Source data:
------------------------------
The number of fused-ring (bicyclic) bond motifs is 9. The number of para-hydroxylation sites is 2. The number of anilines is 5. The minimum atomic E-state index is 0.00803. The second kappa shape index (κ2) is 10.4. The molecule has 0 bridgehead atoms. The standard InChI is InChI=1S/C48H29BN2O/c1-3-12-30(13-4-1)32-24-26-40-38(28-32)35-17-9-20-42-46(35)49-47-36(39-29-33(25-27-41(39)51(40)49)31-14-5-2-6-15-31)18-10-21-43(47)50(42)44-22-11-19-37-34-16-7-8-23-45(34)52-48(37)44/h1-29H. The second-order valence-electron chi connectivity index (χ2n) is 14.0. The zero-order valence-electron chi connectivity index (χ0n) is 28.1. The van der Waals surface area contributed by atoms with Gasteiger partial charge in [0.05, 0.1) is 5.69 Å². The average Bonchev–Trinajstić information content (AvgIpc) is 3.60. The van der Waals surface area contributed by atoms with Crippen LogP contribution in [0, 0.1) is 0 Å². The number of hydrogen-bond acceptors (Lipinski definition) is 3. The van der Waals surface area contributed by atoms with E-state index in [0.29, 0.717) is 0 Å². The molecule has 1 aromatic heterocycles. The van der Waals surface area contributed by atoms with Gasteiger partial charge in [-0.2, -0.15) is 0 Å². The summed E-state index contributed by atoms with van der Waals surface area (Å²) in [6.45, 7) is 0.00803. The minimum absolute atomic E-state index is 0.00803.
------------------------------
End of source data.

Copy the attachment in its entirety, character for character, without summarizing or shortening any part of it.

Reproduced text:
The number of fused-ring (bicyclic) bond motifs is 9. The number of para-hydroxylation sites is 2. The number of anilines is 5. The minimum atomic E-state index is 0.00803. The second kappa shape index (κ2) is 10.4. The molecule has 0 bridgehead atoms. The standard InChI is InChI=1S/C48H29BN2O/c1-3-12-30(13-4-1)32-24-26-40-38(28-32)35-17-9-20-42-46(35)49-47-36(39-29-33(25-27-41(39)51(40)49)31-14-5-2-6-15-31)18-10-21-43(47)50(42)44-22-11-19-37-34-16-7-8-23-45(34)52-48(37)44/h1-29H. The second-order valence-electron chi connectivity index (χ2n) is 14.0. The zero-order valence-electron chi connectivity index (χ0n) is 28.1. The van der Waals surface area contributed by atoms with Gasteiger partial charge in [0.05, 0.1) is 5.69 Å². The average Bonchev–Trinajstić information content (AvgIpc) is 3.60. The van der Waals surface area contributed by atoms with Crippen LogP contribution in [0, 0.1) is 0 Å². The number of hydrogen-bond acceptors (Lipinski definition) is 3. The van der Waals surface area contributed by atoms with E-state index in [0.29, 0.717) is 0 Å². The molecule has 1 aromatic heterocycles. The van der Waals surface area contributed by atoms with Gasteiger partial charge in [-0.2, -0.15) is 0 Å². The summed E-state index contributed by atoms with van der Waals surface area (Å²) in [6.45, 7) is 0.00803. The minimum absolute atomic E-state index is 0.00803.